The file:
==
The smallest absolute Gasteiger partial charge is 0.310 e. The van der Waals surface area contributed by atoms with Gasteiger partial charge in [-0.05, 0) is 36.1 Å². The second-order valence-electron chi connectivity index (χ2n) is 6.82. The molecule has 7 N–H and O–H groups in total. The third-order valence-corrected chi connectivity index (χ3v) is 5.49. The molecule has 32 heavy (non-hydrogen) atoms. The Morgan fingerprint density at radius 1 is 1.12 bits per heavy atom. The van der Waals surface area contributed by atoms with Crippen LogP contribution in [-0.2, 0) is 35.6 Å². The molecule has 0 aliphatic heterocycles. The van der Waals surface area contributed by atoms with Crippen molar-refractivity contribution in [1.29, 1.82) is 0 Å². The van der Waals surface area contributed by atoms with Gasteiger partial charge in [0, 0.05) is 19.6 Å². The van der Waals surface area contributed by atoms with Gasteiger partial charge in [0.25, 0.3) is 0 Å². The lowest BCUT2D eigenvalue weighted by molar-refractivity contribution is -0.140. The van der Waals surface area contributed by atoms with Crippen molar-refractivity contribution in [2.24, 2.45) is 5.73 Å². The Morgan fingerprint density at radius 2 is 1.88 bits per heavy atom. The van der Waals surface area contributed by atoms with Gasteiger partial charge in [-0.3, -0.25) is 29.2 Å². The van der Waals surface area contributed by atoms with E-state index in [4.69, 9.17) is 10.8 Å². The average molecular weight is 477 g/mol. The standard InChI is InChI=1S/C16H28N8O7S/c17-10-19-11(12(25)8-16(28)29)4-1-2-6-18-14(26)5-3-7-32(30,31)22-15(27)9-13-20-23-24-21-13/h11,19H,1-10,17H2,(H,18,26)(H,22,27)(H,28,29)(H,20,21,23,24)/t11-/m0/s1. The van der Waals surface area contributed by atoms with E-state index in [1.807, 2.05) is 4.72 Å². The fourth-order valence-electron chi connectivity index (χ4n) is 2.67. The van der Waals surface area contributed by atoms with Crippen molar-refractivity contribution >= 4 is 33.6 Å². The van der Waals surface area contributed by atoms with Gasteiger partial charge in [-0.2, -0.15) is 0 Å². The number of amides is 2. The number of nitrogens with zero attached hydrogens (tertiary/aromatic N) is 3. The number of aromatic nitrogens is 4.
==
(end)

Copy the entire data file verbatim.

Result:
The smallest absolute Gasteiger partial charge is 0.310 e. The van der Waals surface area contributed by atoms with Gasteiger partial charge in [-0.05, 0) is 36.1 Å². The second-order valence-electron chi connectivity index (χ2n) is 6.82. The molecule has 7 N–H and O–H groups in total. The third-order valence-corrected chi connectivity index (χ3v) is 5.49. The molecule has 32 heavy (non-hydrogen) atoms. The Morgan fingerprint density at radius 1 is 1.12 bits per heavy atom. The van der Waals surface area contributed by atoms with Crippen LogP contribution in [-0.2, 0) is 35.6 Å². The molecule has 0 aliphatic heterocycles. The van der Waals surface area contributed by atoms with Crippen molar-refractivity contribution in [1.29, 1.82) is 0 Å². The van der Waals surface area contributed by atoms with Gasteiger partial charge in [0, 0.05) is 19.6 Å². The van der Waals surface area contributed by atoms with Gasteiger partial charge in [0.25, 0.3) is 0 Å². The lowest BCUT2D eigenvalue weighted by molar-refractivity contribution is -0.140. The van der Waals surface area contributed by atoms with Crippen molar-refractivity contribution in [2.24, 2.45) is 5.73 Å². The Morgan fingerprint density at radius 2 is 1.88 bits per heavy atom. The van der Waals surface area contributed by atoms with Gasteiger partial charge in [-0.3, -0.25) is 29.2 Å². The van der Waals surface area contributed by atoms with E-state index in [4.69, 9.17) is 10.8 Å². The average molecular weight is 477 g/mol. The standard InChI is InChI=1S/C16H28N8O7S/c17-10-19-11(12(25)8-16(28)29)4-1-2-6-18-14(26)5-3-7-32(30,31)22-15(27)9-13-20-23-24-21-13/h11,19H,1-10,17H2,(H,18,26)(H,22,27)(H,28,29)(H,20,21,23,24)/t11-/m0/s1. The van der Waals surface area contributed by atoms with E-state index in [1.807, 2.05) is 4.72 Å². The fourth-order valence-electron chi connectivity index (χ4n) is 2.67. The van der Waals surface area contributed by atoms with Crippen molar-refractivity contribution >= 4 is 33.6 Å². The van der Waals surface area contributed by atoms with Gasteiger partial charge in [-0.2, -0.15) is 0 Å². The number of amides is 2. The number of nitrogens with zero attached hydrogens (tertiary/aromatic N) is 3. The number of aromatic nitrogens is 4.